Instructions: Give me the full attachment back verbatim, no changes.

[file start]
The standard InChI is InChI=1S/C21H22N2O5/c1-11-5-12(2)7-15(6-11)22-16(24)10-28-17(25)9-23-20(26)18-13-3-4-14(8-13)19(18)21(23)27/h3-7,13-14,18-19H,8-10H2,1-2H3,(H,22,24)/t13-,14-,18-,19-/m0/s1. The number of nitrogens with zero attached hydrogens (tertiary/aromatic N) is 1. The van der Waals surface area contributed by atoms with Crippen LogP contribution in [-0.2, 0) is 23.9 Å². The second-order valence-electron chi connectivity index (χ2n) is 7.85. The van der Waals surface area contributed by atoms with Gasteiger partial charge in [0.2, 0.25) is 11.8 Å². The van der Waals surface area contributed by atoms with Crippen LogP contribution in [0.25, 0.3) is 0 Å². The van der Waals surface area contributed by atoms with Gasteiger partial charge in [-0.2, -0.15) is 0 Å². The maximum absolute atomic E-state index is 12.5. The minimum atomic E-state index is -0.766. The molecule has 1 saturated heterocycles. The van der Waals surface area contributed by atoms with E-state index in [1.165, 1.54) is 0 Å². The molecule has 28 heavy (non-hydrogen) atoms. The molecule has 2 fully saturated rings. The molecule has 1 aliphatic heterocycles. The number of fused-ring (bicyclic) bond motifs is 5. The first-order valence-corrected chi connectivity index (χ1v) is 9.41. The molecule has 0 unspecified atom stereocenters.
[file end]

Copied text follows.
The standard InChI is InChI=1S/C21H22N2O5/c1-11-5-12(2)7-15(6-11)22-16(24)10-28-17(25)9-23-20(26)18-13-3-4-14(8-13)19(18)21(23)27/h3-7,13-14,18-19H,8-10H2,1-2H3,(H,22,24)/t13-,14-,18-,19-/m0/s1. The number of nitrogens with zero attached hydrogens (tertiary/aromatic N) is 1. The van der Waals surface area contributed by atoms with Crippen LogP contribution in [-0.2, 0) is 23.9 Å². The second-order valence-electron chi connectivity index (χ2n) is 7.85. The van der Waals surface area contributed by atoms with Gasteiger partial charge in [0.2, 0.25) is 11.8 Å². The van der Waals surface area contributed by atoms with Crippen LogP contribution in [0.25, 0.3) is 0 Å². The van der Waals surface area contributed by atoms with Gasteiger partial charge in [-0.2, -0.15) is 0 Å². The maximum absolute atomic E-state index is 12.5. The minimum atomic E-state index is -0.766. The molecule has 1 saturated heterocycles. The van der Waals surface area contributed by atoms with E-state index in [1.165, 1.54) is 0 Å². The molecule has 28 heavy (non-hydrogen) atoms. The molecule has 2 fully saturated rings. The molecule has 1 aliphatic heterocycles. The number of fused-ring (bicyclic) bond motifs is 5. The first-order valence-corrected chi connectivity index (χ1v) is 9.41. The molecule has 0 unspecified atom stereocenters.